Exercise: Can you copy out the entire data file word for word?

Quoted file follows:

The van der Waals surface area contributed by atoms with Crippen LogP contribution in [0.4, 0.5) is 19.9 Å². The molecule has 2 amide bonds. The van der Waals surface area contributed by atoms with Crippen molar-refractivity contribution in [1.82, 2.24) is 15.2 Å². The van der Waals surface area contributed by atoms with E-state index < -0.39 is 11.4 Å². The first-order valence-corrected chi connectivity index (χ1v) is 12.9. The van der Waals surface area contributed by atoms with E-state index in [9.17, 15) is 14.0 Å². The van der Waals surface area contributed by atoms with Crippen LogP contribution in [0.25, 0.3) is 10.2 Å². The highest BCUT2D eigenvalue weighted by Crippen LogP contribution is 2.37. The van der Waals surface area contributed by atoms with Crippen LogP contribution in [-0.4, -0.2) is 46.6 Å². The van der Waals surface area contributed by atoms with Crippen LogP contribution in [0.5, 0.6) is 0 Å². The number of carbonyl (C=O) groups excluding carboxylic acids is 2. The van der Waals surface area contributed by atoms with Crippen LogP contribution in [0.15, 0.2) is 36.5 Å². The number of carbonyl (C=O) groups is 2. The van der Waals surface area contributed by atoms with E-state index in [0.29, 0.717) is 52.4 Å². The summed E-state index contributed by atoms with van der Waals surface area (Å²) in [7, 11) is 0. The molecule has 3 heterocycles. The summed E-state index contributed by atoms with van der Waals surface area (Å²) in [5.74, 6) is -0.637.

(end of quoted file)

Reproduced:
The van der Waals surface area contributed by atoms with Crippen LogP contribution in [0.4, 0.5) is 19.9 Å². The molecule has 2 amide bonds. The van der Waals surface area contributed by atoms with Crippen molar-refractivity contribution in [1.82, 2.24) is 15.2 Å². The van der Waals surface area contributed by atoms with E-state index < -0.39 is 11.4 Å². The first-order valence-corrected chi connectivity index (χ1v) is 12.9. The van der Waals surface area contributed by atoms with E-state index in [9.17, 15) is 14.0 Å². The van der Waals surface area contributed by atoms with Crippen LogP contribution in [0.25, 0.3) is 10.2 Å². The highest BCUT2D eigenvalue weighted by Crippen LogP contribution is 2.37. The van der Waals surface area contributed by atoms with Crippen LogP contribution in [-0.4, -0.2) is 46.6 Å². The van der Waals surface area contributed by atoms with Crippen LogP contribution in [0.5, 0.6) is 0 Å². The number of carbonyl (C=O) groups excluding carboxylic acids is 2. The van der Waals surface area contributed by atoms with Crippen LogP contribution in [0.15, 0.2) is 36.5 Å². The number of carbonyl (C=O) groups is 2. The van der Waals surface area contributed by atoms with E-state index in [0.29, 0.717) is 52.4 Å². The summed E-state index contributed by atoms with van der Waals surface area (Å²) in [7, 11) is 0. The molecule has 3 heterocycles. The summed E-state index contributed by atoms with van der Waals surface area (Å²) in [5.74, 6) is -0.637.